Sonic Rush (DS) Review

Praise it and blaze it

Praise it and blaze it

When Sega gave up on the Dreamcast and moved on to making games for other systems as a third-party developer, I didn’t really move on with them. At least, not for a while. I went to college and didn’t play as many video games for a few years, mostly sticking with what I had on the Dreamcast and a few PC games on my laptop. But some number of years later I picked up a Nintendo DS for 15 bucks and eventually learned that there were a few Sonic games made for it.

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As it turns out, there had already been some Sonic games made for the Game Boy Advance (in 2001, 2002, and 2003). I haven’t played any of them, but general consensus says they’re all right. These titles were developed by Dimps in conjunction with Sonic Team, and that setup seems to apply to all the 2D Sonic games that have come out since then. This includes the Sonic Rush games for the DS, as well as various installments on the 3DS. And most of these have been deemed to be good? It seems that while everyone was calling the Sonic franchise dead on home consoles following a number of poor releases (e.g. Shadow the Hedgehog, and the infamous Sonic ’06), people could have been enjoying 2D games on handhelds instead.

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It is interesting to look at reviews of Sonic Rush (released 2005), and notice how many people make a positive note of it being much like the older classics (i.e. Sonic’s Genesis offerings). But the thing is, the game actually plays pretty differently? It took me a little getting used to, but once I did I found Sonic Rush enjoyable. Playing through this game is really not like playing Sonic 1, 2, 3, and Knuckles–but that’s okay. It’s still pretty good stuff, as the levels were designed according to the physics and controls created for the game.

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In Sonic Rush, the name of the game is speed. The old games were about speed too of course, but this one is less about momentum and rolling around as it is about… blasting forward. You see, the main move you will be using here is a speed burst that launches Sonic forward in a wave of energy. When using this, you gradually deplete a “tension meter” displayed on the left side of the screen. To keep this meter filled up, you need to defeat enemies and perform tricks while in mid-air (simply by pressing a button repeatedly when flying off ramps and such). There isn’t much in the way of exploration in this one–it’s much more about timing and maintaining your speed as consistently as possible.

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The two main obstacles you will face in Sonic Rush are:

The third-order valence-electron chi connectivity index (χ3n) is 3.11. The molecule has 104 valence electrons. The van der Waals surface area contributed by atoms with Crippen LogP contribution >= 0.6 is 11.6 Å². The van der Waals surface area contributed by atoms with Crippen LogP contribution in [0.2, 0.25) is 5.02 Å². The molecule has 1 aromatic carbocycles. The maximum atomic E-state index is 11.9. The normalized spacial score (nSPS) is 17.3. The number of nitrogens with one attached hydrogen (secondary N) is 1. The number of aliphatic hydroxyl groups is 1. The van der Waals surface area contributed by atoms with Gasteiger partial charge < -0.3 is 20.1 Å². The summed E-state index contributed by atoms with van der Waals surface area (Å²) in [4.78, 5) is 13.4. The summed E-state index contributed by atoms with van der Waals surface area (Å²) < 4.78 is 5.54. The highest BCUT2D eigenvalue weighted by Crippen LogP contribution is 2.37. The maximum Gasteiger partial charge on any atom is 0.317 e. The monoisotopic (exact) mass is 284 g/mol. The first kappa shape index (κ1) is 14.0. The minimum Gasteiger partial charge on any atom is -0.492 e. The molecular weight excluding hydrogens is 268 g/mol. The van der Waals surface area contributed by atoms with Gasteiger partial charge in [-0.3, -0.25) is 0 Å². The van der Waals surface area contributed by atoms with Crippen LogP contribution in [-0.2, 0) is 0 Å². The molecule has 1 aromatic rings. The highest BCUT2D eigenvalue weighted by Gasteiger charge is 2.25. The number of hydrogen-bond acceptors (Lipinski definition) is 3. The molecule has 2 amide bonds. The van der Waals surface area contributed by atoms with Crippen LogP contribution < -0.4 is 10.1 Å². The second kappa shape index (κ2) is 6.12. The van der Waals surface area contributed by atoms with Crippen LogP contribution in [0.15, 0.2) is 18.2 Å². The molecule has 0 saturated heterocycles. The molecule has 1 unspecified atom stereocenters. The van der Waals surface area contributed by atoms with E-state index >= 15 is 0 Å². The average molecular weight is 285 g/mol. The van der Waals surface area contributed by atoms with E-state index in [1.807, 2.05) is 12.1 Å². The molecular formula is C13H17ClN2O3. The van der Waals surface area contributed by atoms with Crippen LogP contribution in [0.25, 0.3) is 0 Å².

1. Running into robots (which is why you want to be using the speed burst whenever you are cruising along a flat plane–you blast right through them that way)
  2. Flying down a pit (which is why you got to keep on your toes)

The first issue is feasible to deal with–this game is all about keeping Sonic moving and keeping that burst mode readily accessible at a moment’s notice. The second issue, however… Yeah, there’s a lot of cheap pits in this one. Some of the later levels in particular go a bit overboard in that department, and some gimmicks in level design make these pit-crossing segments all the more frustrating. There are seven levels with two acts each, as well as a boss fight. These bosses are similar to those found in the likes of Klonoa, in that they’re a sort of 2.5D, running left and right in a 3D circle sort of setup. They’re pretty fun, but generally seemed too easy.

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The graphics look quite nice here, at least for a DS title. The graphics are made with simple 3D models, but when shrunk down to the size of the DS screens it all looks fine, maintaining a cartoon-esque 2D look that doesn’t look out of place for the franchise. Sonic also runs up and down from one screen to the other–another aspect of the game that takes some getting used to–but eventually I found it all pretty neat. Also, something I must mention: the music! The soundtrack for this game is awesome. And why wouldn’t it be? It’s by the same man who composed Jet Set Radio, Hideki Naganuma. Hip and funky chiptunes abound.

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There are two characters you play as in this game: Sonic, and newcomer Blaze the Cat. She plays just the same as Sonic, save for slight differences (such as a different aerial move). So no big issues with her, and oddly enough she even has a sort of character arc over the course of the game’s simple story. (I’m all for keeping the stories simple for Sonic games, to be perfectly honest.) To get the full story of Sonic Rush though (i.e. access the final boss), you have to play through all the levels as both characters–and unfortunately, there isn’t any notable difference between the two playthroughs. So, it’s just a way to pad out the game a bit… but at least it’s a fun game? I enjoyed it, so be sure to give it a try if you’ve got a DS lying around.

Author: Reset Tears

Giantfly is killed. You gained 30 experience points. Giantfly had a treasure chest. Do you want to open it? (Yes) There are 98 mesetas inside.

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